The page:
In Canada, the most common ratings are the North American Standard Account Ratings, also
known as the "R" ratings, which have a range between R0 and R9. R0 refers to a new
account; R1 refers to on-time payments; R9 refers to bad debt.
The factors which may influence a person's credit rating are
• ability to pay a loan
• amount of credit used
• saving patterns
• spending patterns
Corporate credit ratings
The credit rating of a corporation is a financial indicator to potential investors of debt
securities such as bonds. These are assigned by credit rating agencies such as Standard &
Poor's, Moody's or Fitch Ratings and have letter designations such as AAA, B, CC. The
Standard & Poor's rating scale is as follows: AAA, AA, A, BBB, BB, B, CCC, CC, C, D.
Anything lower than a BBB rating is considered a speculative or junk bond. The Moody's
rating system is similar in concept but the verbage is a little different. It is as follows: AAA,
Aa1, Aa2, Aa3, A1, A2, A3, Baa1, Baa2, Baa3, Ba1, Ba2, Ba3, B1, B2, B3, Caa1, Caa2,
Caa3, Ca, C.
Sovereign credit ratings
A sovereign credit rating is the credit rating of a sovereign entity, i.e. a country. The
sovereign credit rating indicates the risk level of the investing environment of a country and
is used by investors looking to invest abroad. It takes political risk into account.
Credit rating agencies
Credit scores for individuals are assigned by credit bureaus (US; UK: credit reference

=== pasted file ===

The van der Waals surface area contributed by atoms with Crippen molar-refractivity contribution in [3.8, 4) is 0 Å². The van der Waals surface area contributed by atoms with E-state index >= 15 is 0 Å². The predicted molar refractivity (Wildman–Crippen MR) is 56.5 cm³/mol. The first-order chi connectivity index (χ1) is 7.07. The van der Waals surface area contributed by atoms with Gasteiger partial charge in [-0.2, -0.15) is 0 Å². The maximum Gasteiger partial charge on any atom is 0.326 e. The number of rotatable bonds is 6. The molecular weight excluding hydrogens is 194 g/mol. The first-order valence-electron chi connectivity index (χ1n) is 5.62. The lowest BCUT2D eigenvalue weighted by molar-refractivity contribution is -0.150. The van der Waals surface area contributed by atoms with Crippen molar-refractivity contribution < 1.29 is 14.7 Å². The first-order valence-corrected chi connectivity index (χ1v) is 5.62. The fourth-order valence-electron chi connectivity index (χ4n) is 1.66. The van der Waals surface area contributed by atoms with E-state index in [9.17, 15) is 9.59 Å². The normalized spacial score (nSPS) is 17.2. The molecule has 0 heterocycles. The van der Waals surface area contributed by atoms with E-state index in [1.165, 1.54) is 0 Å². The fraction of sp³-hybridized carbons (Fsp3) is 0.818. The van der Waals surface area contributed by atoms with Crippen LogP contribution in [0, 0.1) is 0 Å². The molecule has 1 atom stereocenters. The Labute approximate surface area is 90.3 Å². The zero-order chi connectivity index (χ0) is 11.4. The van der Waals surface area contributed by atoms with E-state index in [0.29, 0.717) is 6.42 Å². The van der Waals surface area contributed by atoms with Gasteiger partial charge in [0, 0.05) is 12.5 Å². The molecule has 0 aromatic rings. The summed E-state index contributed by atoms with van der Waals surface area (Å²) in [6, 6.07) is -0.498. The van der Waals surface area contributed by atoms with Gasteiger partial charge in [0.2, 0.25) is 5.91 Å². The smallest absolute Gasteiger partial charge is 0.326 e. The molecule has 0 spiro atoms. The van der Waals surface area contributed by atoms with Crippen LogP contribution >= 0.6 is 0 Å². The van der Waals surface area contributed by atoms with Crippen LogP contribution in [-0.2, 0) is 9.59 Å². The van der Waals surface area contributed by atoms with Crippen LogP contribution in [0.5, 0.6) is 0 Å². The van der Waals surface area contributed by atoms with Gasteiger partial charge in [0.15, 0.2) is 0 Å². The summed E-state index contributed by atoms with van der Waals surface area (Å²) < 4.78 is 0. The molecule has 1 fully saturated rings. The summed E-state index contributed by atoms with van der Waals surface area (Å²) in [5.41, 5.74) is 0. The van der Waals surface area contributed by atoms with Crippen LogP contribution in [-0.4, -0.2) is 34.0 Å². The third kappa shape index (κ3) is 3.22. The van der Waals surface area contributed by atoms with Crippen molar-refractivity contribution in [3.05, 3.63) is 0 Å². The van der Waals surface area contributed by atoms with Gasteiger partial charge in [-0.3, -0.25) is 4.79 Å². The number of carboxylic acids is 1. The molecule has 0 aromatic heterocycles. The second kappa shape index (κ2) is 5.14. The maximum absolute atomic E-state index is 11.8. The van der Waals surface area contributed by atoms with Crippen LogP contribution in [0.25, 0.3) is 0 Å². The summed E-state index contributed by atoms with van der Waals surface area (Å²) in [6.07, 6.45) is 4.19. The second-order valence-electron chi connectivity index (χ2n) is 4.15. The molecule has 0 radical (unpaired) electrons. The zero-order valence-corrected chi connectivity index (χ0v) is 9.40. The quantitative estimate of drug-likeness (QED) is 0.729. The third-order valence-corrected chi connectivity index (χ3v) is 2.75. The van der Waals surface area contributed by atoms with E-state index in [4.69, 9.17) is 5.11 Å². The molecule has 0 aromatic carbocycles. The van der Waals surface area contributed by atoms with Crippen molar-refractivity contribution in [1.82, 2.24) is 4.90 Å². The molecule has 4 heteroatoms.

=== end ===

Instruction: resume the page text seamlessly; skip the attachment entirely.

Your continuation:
agencies). Credit ratings for corporations and sovereign debt are assigned by credit rating
In the United States, the main credit bureaus are Experian, Equifax, and TransUnion. A
relatively new credit bureau in the US is Innovis
In the United Kingdom, the main credit reference agencies for individuals are Experian,
Equifax, and Callcredit. There is no universal credit rating as such, rather each individual
lender credit scores based on its own wish-list of a perfect customer.
In Canada, the main credit bureaus for individuals are Equifax, TransUnion and Northern
Credit Bureaus/ Experian
In India, the main credit bureaus are CRISIL, ICRA and Credit Registration Office
(CRO).The credit rating agency for individuals in India is CIBIL(Credit Information Bureau
The largest credit rating agencies (which tend to operate worldwide) are Moody's, Standard
and Poor's and Fitch Ratings.
5.6 Case study
Paint industry growth was at a rate of 12% during 1995-96. The industry as a whole will
continue its grow at not less than 8-10% rate in the coming years. Asian Paints is the leader in